These are they. Well as I can see, the egret's feet are black, not yellow like a Snowy Egret, so it's probably a Great Egret. Both are overall white. That it's substantially larger than the herons is another clue to who it is. It's easy to render all that rushing rough water sluicing by sharp like the egret with the fish below. All pebbly, with thousands of points of light. But because JPEG employs a strict horizontal compression, full-quality pictures like today's top image, could take forever to download, even with high-speed. For that, and because it isolates and separates the birds, I sometimes let it blur. Brings down the download time. Looks better if nobody moves, especially me.
[Couple days later: Now I'm noticing the difference in the form factors of the above two Black-crowned Night Herons. I've seen them in both varieties but never much thought about it before. Now I'm really curious. Is maybe one an adult and the other young? Male and female?
To which Betsy says, "I think it's more likely to be that they're at different angles to the camera. Notice that the one on the right has its legs completely perpendicular to you so one leg hides the other? And the other is turned so that both legs show and more of its butt is presented to you. Could also be that that particular bird has its belly feathers fluffed out more — birds change their profiles by fluffing or sleeking their feathers all the time. The plumage patterns say that both birds are adults. They're not sexually dimorphic to our eyes, though they might look different in the ultraviolet (which birds can see and we can't).
Next BB update below.
I don't think the egret is showing off. Catching fish is how these birds survive, not a one-upsbirdship game. I've seen egrets and herons chase each other round the Spillway Steps, fighting over even potential fishing territories. And I've seen them fighting over a fish another bird caught. I don't think that's not what's happening here. The Black-crowned Night Heron on the left continues to stare off into space as the egret flips the fish for position, drops it into the water to wash it off. Etc. The egret is bigger, has caught a fish and is wandering through the heron's staked-out fishing space. That's all I know.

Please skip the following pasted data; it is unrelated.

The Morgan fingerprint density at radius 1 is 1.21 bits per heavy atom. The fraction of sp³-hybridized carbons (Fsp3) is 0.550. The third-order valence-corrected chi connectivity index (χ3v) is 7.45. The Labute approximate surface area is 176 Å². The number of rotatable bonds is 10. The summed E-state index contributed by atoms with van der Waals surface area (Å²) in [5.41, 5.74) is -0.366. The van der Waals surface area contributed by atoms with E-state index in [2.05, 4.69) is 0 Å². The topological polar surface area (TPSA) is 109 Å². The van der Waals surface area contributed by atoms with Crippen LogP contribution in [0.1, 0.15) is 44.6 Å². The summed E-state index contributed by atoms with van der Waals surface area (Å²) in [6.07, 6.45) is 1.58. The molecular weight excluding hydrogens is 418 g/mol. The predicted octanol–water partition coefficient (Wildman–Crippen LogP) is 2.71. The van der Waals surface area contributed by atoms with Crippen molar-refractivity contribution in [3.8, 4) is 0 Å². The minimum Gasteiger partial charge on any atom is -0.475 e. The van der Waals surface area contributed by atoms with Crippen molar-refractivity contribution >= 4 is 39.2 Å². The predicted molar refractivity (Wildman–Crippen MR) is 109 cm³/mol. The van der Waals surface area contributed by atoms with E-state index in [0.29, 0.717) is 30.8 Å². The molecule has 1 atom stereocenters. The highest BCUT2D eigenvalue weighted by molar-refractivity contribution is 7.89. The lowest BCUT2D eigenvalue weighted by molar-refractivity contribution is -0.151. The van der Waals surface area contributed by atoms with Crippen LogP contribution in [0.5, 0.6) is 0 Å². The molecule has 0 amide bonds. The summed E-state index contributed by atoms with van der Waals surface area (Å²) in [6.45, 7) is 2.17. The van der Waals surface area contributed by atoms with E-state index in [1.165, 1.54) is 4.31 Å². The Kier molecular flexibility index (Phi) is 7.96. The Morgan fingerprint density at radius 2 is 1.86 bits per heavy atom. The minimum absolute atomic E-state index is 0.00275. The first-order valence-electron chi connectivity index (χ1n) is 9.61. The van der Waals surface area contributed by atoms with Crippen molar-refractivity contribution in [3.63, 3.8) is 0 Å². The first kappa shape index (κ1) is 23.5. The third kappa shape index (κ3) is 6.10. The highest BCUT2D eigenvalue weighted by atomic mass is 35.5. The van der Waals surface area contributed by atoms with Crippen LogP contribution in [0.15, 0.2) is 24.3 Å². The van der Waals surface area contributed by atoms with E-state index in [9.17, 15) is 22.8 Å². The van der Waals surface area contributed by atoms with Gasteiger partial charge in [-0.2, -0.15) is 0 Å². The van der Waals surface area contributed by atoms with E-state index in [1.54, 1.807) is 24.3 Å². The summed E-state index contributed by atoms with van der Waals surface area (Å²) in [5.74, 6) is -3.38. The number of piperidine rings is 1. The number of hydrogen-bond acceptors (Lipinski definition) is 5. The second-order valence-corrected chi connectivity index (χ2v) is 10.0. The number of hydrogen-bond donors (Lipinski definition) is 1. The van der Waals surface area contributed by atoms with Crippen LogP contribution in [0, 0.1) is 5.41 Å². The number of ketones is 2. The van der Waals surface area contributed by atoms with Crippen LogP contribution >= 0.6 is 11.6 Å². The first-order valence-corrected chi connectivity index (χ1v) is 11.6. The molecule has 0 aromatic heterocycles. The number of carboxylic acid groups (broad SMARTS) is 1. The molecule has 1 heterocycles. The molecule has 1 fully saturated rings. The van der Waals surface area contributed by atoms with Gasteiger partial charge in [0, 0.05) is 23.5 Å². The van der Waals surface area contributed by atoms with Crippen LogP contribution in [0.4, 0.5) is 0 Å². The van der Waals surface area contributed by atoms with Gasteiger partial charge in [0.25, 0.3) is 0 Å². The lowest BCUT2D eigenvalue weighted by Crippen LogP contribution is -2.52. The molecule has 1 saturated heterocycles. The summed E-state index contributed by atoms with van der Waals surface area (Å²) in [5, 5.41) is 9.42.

Notice the thickness of the egret's neck just before it swallows that fish. Its eyes seem to have disappeared in all the bushy feathers.
There was another species close by. Another Black-crowned Night Heron. I'm not convinced the ruffle is anything more than stretching every bone, every muscle, flat out. But it seems to occur when there's another species around to be formidded at. I'm only practicing to be an expert. So far, I'm what the banner across the top of this page says I am. Observant, but mostly ignorant.
Snowy casts a bigger shadow than it is. On the side of the Steps. Slimmed down from a few moments previous when it performed the major shake & stretch above.
Later, having walked down into Sunset Bay proper, we encountered ducks and gooses and Charles and other familiar folk who feed them and release them and watch the sunsets and talk about familiar birds.
Gooses in the setting sun, here forming the Cosmic Goose-andala. The next one more like ballet. But the same gooses you have to watch out for sometimes, they'll go low and inside and bite your ankle. Won't hurt much, but the surprise, as they say on TV, is priceless.
Hard to tell what they were up to, but I think this was their victory dance after they broke up the duck sex, which they often do. Nobody interrupts goose sex, but these gooses commonly honk away horny ducks so imbued with the spirit of sex they come back —
— all the way around the circle and back right where the gooses are, forgetting, I suppose what happened last time, not three minutes ago, and trying it again,
right under the Moral Indignation Committee's collective beaks, and getting honked out of the mood once again hardly no matter what. Four times they tried, four times the MIC honked them out of their need.
In an experimental mood, and because the sun had set, and it was getting too dark for conventional photography, and 'cause it seemed like a good idea. Only a little like that other duck-filled sunset shot from so long ago we still had pelicans, ducks all aslosh in the air thick with them suddenly in the loud flapping.
That same, we all agreed, very large Great Blue Heron, out in the bay, looked like catching something new every couple of seconds, as I watched through the telephoto laid out still on the picnic table as Anna and Charles and I talked about our friends the birds.
The bunch we spoke most of were playing out their nightly ritual, long necks against the sunset reflected in the water out on the edge as they committeed and discussed, considered and reconsidered all the interrelated concepts — they probably were not just standing around appreciating the set sun, though they might have been discussing the eventual single-file order they would adopt, who's 3rd and 5th and cetera, in line —
of leaving land to venture out on the lake for the night and its relative safety from dogs off leashes, coyotes that've been seen lately, bobcats and lynx. We also talked about recent sightings of hawks and owls. Into the night.
Eventually, we joined the loose crowd back up the hill watching fireworks across the lake, right between us and the downtown skyline, first skyline I've shown in a while, having long since graduated from skylines and sunsets to birds. The first several fireworks shows we saw were silent at that distance. This one had full audio. Not loud, it was all the way across the lake (probably Lakewood Country Club, which was still jammed when Anna drove through on the way home later) but with thuds and reverberating booms, pops and sizzles. Made it a real 4th for me.
. . . July 4